We are looking for contributors to author, edit, and peer review our vast library of review articles and multiple choice questions. In as little as 2-3 hours you can make a significant contribution to your specialty. In return for a small amount of your time, you will receive free access to all content and you will be published as an author or editor in eBooks, apps, online CME/CE activities, and an online Learning Management System for students, teachers, and program directors that allows access to review materials in over 500 specialties.

Improve Content - Become an Author or Editor

This is an academic project designed to provide inexpensive peer-reviewed Apps, eBooks, and very soon an online CME/CE system to help students identify weaknesses and improve knowledge. We would like you to consider being an author or editor. Please click here to learn more. Thank you for you for your interest, the StatPearls Publishing Editorial Team.

Anterior Tarsal Tunnel Syndrome - Questions

Take a quiz of the questions on this article.

Take Quiz
A 48-year-old Asian female presents with a short history of pain over the dorsum of her right foot while walking. She claims that over the past few weeks, her right foot has been hurting at night and she also develops cramps. She denies any trauma, recent infections, surgery or use of any medications. She does not have diabetes mellitus nor does she have any type of chronic disease. She does admit that she sits in a certain position for prolonged times during prayer. Examination reveals that she does have significant numbness on the first web space with pain along the lateral aspect of the big toe. Nerve conduction studies reveal diminished conduction of the deep peroneal nerve at the ankle. Which of the following positions may account for her right foot symptoms?

Click Your Answer Below

Would you like to access teaching points and more information on this topic?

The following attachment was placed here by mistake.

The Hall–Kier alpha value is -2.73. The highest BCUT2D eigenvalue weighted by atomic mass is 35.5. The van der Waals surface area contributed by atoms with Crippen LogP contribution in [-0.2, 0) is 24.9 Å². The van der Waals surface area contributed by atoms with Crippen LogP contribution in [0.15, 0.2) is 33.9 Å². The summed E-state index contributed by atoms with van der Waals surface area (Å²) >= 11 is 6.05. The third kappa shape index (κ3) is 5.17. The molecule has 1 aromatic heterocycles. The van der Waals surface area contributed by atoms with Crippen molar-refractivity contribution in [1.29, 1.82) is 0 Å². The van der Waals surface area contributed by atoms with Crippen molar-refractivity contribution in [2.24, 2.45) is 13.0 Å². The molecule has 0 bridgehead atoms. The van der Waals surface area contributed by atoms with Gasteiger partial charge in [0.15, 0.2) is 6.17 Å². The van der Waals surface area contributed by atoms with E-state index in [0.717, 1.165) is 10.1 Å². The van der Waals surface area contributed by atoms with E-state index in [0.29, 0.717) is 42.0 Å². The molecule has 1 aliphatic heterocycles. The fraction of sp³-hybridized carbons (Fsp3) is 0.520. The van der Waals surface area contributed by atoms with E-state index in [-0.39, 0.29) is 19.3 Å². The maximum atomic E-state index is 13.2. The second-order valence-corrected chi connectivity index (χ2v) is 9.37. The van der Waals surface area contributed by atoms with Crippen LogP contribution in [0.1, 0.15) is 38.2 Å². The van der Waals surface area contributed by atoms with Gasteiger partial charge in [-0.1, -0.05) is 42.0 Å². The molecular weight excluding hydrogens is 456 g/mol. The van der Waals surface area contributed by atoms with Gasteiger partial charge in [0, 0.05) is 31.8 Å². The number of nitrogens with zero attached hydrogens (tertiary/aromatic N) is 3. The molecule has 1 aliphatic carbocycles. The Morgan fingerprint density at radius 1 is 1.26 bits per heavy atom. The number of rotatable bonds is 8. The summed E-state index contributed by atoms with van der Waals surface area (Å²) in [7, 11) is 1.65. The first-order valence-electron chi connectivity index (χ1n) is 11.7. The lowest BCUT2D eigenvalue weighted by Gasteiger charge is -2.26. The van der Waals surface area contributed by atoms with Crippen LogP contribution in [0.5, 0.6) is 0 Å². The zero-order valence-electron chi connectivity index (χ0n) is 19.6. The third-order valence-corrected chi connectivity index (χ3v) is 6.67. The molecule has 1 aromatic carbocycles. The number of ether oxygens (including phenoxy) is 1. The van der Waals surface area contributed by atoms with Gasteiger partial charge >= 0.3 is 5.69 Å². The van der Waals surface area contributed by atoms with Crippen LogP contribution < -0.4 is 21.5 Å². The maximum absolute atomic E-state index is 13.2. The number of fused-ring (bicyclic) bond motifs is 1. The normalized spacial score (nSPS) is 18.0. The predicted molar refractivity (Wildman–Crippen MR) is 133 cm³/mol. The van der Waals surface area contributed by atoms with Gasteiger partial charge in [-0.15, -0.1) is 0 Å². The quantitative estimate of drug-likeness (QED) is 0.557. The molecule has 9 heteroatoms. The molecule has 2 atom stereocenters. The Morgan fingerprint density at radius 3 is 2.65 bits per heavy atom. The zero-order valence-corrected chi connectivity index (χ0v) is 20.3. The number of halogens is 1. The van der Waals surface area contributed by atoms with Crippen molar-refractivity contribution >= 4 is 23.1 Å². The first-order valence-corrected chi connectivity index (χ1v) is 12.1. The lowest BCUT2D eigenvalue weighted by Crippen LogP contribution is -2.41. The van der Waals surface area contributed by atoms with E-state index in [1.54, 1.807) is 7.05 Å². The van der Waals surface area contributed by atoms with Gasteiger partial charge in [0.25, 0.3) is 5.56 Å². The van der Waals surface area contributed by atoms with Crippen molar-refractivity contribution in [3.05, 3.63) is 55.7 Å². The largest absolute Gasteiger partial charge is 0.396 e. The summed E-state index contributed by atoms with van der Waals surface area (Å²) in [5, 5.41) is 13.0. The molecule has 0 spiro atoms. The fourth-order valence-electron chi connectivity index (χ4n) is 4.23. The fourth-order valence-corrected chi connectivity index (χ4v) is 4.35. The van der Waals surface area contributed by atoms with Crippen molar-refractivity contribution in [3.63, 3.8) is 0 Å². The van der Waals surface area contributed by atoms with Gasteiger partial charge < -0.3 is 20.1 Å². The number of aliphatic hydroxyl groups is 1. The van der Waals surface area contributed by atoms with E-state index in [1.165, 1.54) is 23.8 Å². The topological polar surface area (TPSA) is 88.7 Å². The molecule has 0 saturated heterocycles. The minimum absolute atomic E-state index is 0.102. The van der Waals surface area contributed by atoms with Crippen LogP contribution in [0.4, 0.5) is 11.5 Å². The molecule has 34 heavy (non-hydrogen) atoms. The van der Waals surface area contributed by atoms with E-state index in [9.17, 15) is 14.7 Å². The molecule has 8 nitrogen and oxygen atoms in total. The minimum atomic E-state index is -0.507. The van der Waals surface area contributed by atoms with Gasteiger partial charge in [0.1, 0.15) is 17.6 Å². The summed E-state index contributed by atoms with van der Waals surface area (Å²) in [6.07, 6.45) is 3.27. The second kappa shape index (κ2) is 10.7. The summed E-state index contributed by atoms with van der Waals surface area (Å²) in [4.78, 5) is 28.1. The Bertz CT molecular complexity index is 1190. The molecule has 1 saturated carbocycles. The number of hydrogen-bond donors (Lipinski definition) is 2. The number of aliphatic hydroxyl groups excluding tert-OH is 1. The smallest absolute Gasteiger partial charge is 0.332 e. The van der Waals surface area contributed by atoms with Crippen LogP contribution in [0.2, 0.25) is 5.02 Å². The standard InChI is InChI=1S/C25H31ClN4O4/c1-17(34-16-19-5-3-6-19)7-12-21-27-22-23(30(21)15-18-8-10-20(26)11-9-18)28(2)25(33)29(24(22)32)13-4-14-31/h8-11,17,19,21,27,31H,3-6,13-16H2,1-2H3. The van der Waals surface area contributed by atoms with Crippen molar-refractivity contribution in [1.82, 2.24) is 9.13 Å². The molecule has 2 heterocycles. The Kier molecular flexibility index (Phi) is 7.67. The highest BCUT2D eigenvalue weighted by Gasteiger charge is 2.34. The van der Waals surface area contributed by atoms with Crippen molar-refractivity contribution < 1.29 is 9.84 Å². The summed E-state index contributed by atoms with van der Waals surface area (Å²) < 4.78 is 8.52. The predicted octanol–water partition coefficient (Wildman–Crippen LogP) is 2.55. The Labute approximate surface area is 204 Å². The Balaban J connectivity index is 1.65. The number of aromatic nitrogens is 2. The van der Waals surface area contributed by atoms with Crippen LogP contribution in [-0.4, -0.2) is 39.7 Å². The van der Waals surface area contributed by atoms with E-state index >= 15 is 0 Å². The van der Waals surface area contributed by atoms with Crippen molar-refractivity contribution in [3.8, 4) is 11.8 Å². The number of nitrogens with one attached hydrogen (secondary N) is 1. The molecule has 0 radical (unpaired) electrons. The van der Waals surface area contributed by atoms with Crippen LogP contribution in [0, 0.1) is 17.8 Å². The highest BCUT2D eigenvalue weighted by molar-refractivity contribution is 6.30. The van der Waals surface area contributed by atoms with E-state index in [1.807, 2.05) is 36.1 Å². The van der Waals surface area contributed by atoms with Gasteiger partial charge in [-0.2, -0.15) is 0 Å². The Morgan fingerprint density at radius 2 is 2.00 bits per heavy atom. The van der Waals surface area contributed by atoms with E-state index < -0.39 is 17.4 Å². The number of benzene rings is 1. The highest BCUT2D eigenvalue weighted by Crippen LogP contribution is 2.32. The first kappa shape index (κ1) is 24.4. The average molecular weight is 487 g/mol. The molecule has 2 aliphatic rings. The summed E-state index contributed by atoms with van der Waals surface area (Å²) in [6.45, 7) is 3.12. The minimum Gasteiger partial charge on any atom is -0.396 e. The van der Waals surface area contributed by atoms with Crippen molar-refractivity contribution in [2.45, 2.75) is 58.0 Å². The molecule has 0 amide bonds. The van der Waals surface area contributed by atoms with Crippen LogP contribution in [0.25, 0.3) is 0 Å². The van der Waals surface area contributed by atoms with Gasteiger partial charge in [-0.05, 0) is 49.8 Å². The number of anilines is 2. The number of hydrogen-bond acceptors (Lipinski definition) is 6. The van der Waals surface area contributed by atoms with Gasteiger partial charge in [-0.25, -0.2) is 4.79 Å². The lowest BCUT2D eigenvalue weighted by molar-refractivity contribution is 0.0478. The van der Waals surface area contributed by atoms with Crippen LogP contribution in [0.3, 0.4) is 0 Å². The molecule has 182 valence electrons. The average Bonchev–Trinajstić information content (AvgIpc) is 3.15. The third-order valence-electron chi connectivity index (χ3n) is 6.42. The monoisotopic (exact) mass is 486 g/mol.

Improve Content - Become an Author or Editor and get free access to the entire database, free eBooks, as well as free CME/CE as it becomes available. If interested, please click on "Sign Up" to register.

Purchase- Want immediate access to questions, answers, and teaching points? They can be purchased above at Apps and eBooks.

Sign Up
A 47-year-old woman, with no past medical history, is walking and trips forward while stepping up a curb. Her foot and ankle are hyper-plantarflexed during the injury. On exam, there is no lateral ankle instability or fractures on radiographs. Which of the following best describes the expected deficits in the foot?

Click Your Answer Below

Would you like to access teaching points and more information on this topic?

Improve Content - Become an Author or Editor and get free access to the entire database, free eBooks, as well as free CME/CE as it becomes available. If interested, please click on "Sign Up" to register.

Purchase- Want immediate access to questions, answers, and teaching points? They can be purchased above at Apps and eBooks.

Sign Up

Anterior Tarsal Tunnel Syndrome - References


Sillat T,Pivec C,Bernathova M,Moritz T,Bodner G, Unusual Cause of Anterior Tarsal Tunnel Syndrome: Ultrasound Findings. Journal of ultrasound in medicine : official journal of the American Institute of Ultrasound in Medicine. 2017 Apr;     [PubMed]
Milants C,Wang FC,Gomulinski L,Ledon F,Petrover D,Bonnet R,Crielaard JM,Kaux JF, [The anterior tarsal tunnel syndrome: a case report]. Revue medicale de Liege. 2015 Jul-Aug;     [PubMed]
Tennant JN,Rungprai C,Phisitkul P, Bilateral anterior tarsal tunnel syndrome variant secondary to extensor hallucis brevis muscle hypertrophy in a ballet dancer: a case report. Foot and ankle surgery : official journal of the European Society of Foot and Ankle Surgeons. 2014 Dec;     [PubMed]
Reed SC,Wright CS, Compression of the deep branch of the peroneal nerve by the extensor hallucis brevis muscle: a variation of the anterior tarsal tunnel syndrome. Canadian journal of surgery. Journal canadien de chirurgie. 1995 Dec;     [PubMed]
Kanbe K,Kubota H,Shirakura K,Hasegawa A,Udagawa E, Entrapment neuropathy of the deep peroneal nerve associated with the extensor hallucis brevis. The Journal of foot and ankle surgery : official publication of the American College of Foot and Ankle Surgeons. 1995 Nov-Dec;     [PubMed]